I would be interested to hear what type of impact the differences between PT-BR and PT-PT have. I’m not a speaker but I’m under the impression that one can sometimes be difficult to understand for speakers of the other. Do you know whether the training clips are primarily one or the other, or whether there is a difference in results between them?

I imagine that the training clips are split approximately according to population ratio. So 9 Brazilian clips for 1 non-Brazilian clip. That’s my impression after listening to 10 clips on the Common Voice site too.

A speaker of Brazilian Portuguese tested the system and said it is “better than expected” but that “a lot of heavy lifting is done by the language model”. No non-Brazilian speaker has tested it.

I find it difficult to understand Portuguese from Portugal, but then I haven’t been exposed to it 10% of the time I have been exposed to Portuguese, probably more like 1%.

If you are interested in variants and relative performance of the models, then Irish and Finnish would also be quite interesting Irish, in terms of dialectal differences and Finnish in terms of the difference between colloquial and written.

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Very interesting! Good suggestions regarding Irish and Finnish–I had no idea that there existed a difference of the sort you describe in Finnish. I will certainly investigate that.

You can check out Colloquial Finnish on Wikipedia. :slight_smile:

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The Abkhazian language has about an hour of recordings, not much but would be interesting to have an STT and check it’s quality.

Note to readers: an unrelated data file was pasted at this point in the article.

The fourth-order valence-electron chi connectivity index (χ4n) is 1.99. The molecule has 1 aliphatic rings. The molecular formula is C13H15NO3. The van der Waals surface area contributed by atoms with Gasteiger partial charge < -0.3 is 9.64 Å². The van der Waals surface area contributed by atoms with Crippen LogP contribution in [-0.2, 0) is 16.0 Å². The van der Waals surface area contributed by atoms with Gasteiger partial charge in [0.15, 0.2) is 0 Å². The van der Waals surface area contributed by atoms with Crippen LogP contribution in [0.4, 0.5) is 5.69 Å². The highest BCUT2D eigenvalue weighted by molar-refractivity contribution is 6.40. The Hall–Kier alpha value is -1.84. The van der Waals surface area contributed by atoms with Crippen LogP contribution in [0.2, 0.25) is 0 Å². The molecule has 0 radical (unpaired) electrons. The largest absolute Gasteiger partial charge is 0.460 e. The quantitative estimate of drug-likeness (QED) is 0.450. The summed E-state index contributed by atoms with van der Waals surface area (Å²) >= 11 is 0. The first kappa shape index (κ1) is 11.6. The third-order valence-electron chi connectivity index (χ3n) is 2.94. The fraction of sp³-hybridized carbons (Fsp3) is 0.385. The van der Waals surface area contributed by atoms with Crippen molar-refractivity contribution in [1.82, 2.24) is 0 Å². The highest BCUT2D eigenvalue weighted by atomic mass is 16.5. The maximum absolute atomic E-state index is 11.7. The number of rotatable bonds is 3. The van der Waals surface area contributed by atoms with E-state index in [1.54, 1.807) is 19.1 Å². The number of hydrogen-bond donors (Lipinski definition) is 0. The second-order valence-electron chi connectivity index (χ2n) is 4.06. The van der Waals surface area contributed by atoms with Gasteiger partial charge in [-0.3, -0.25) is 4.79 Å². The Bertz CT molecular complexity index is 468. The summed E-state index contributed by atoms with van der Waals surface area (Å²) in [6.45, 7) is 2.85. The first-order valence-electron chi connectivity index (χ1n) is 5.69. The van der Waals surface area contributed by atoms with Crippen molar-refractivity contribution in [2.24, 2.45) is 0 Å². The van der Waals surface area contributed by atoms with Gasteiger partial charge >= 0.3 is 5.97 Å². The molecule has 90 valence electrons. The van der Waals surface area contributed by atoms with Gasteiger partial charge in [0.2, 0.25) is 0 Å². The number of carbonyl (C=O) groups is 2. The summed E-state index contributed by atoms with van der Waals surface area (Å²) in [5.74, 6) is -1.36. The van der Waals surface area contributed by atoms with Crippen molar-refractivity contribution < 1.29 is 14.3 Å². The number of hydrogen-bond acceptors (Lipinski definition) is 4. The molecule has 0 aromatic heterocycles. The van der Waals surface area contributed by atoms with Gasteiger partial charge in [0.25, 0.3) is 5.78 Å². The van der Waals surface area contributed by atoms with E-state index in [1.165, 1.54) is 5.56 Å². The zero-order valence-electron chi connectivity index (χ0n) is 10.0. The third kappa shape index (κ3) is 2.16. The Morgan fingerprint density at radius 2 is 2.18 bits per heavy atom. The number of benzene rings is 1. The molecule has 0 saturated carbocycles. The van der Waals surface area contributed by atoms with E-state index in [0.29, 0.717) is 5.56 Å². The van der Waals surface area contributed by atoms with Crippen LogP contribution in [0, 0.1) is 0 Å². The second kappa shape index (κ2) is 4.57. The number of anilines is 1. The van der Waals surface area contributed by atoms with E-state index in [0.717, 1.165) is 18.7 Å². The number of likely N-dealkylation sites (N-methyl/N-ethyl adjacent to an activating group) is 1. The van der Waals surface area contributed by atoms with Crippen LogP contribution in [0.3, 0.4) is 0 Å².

I’m working on machine translation for Abkhazian, some of the techniques I’m using is back translation, a monolingual corpus is very useful in this case.
Will it be useful for you to have voices without text? Or text without voice, I have about 20 hours of audio, and a lot of text.
Also do you do some sort of word tokenization? That pumps the scoring up for machine translation.
I’m assuming it should do the same for STT.

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Because of the way that the splitting works between train-dev-test there wasn’t enough data to be able to train the system.

fran@tepozcatl:~/cv-corpus-6.1-2020-12-11/ab$ wc -l train.tsv test.tsv dev.tsv 
  23 train.tsv
  10 test.tsv
   1 dev.tsv
  34 total

If you have more data I’d be happy to give it a shot. You can find me on the Common Voice channel on Matrix.

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Okay, talk to you soon.

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The server rental now expired. The final results were:

I’ll be submitting a technical report to ArXiv soon with details. Thanks to everyone who commented.

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@ftyers Francis, thank you for doing this. As I’m completely nOOb in this area, so I need to ask you some questions (I think these are non-technical and will not be in your report):

  • What should the CER/WER values be for a practical application?
  • What are the reasons for higher error rates? Model or data?
  • How can we make these values better (except the obvious ones like more sentences/recordings)?